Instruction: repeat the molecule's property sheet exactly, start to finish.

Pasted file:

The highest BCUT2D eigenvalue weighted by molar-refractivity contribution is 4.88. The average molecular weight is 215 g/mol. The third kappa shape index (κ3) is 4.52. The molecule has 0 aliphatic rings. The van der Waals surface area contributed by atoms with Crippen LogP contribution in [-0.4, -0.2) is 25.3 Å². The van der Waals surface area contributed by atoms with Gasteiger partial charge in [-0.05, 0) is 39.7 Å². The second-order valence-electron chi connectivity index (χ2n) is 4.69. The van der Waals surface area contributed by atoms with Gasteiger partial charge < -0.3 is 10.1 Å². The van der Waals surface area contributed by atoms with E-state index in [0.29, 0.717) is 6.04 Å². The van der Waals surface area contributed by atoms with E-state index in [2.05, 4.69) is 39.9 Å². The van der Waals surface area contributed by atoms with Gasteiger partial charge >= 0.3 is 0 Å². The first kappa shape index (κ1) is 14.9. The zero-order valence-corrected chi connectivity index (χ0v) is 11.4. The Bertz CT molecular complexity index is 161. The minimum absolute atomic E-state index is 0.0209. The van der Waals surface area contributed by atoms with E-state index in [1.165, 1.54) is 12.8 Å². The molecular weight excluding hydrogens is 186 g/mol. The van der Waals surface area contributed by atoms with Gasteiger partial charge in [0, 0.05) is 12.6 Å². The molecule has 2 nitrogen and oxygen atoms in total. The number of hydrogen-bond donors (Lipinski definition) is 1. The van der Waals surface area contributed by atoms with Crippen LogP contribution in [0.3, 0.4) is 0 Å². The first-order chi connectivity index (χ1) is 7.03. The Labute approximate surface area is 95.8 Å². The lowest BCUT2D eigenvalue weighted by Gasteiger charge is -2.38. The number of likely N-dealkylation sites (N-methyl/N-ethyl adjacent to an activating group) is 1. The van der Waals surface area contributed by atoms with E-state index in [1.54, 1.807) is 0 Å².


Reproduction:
The highest BCUT2D eigenvalue weighted by molar-refractivity contribution is 4.88. The average molecular weight is 215 g/mol. The third kappa shape index (κ3) is 4.52. The molecule has 0 aliphatic rings. The van der Waals surface area contributed by atoms with Crippen LogP contribution in [-0.4, -0.2) is 25.3 Å². The van der Waals surface area contributed by atoms with Gasteiger partial charge in [-0.05, 0) is 39.7 Å². The second-order valence-electron chi connectivity index (χ2n) is 4.69. The van der Waals surface area contributed by atoms with Gasteiger partial charge < -0.3 is 10.1 Å². The van der Waals surface area contributed by atoms with E-state index in [0.29, 0.717) is 6.04 Å². The van der Waals surface area contributed by atoms with E-state index in [2.05, 4.69) is 39.9 Å². The van der Waals surface area contributed by atoms with Gasteiger partial charge >= 0.3 is 0 Å². The first kappa shape index (κ1) is 14.9. The zero-order valence-corrected chi connectivity index (χ0v) is 11.4. The Bertz CT molecular complexity index is 161. The minimum absolute atomic E-state index is 0.0209. The van der Waals surface area contributed by atoms with E-state index in [1.165, 1.54) is 12.8 Å². The molecular weight excluding hydrogens is 186 g/mol. The van der Waals surface area contributed by atoms with Gasteiger partial charge in [0, 0.05) is 12.6 Å². The molecule has 2 nitrogen and oxygen atoms in total. The number of hydrogen-bond donors (Lipinski definition) is 1. The van der Waals surface area contributed by atoms with Crippen LogP contribution in [0.3, 0.4) is 0 Å². The first-order chi connectivity index (χ1) is 7.03. The Labute approximate surface area is 95.8 Å². The lowest BCUT2D eigenvalue weighted by Gasteiger charge is -2.38. The number of likely N-dealkylation sites (N-methyl/N-ethyl adjacent to an activating group) is 1. The van der Waals surface area contributed by atoms with E-state index in [1.54, 1.807) is 0 Å².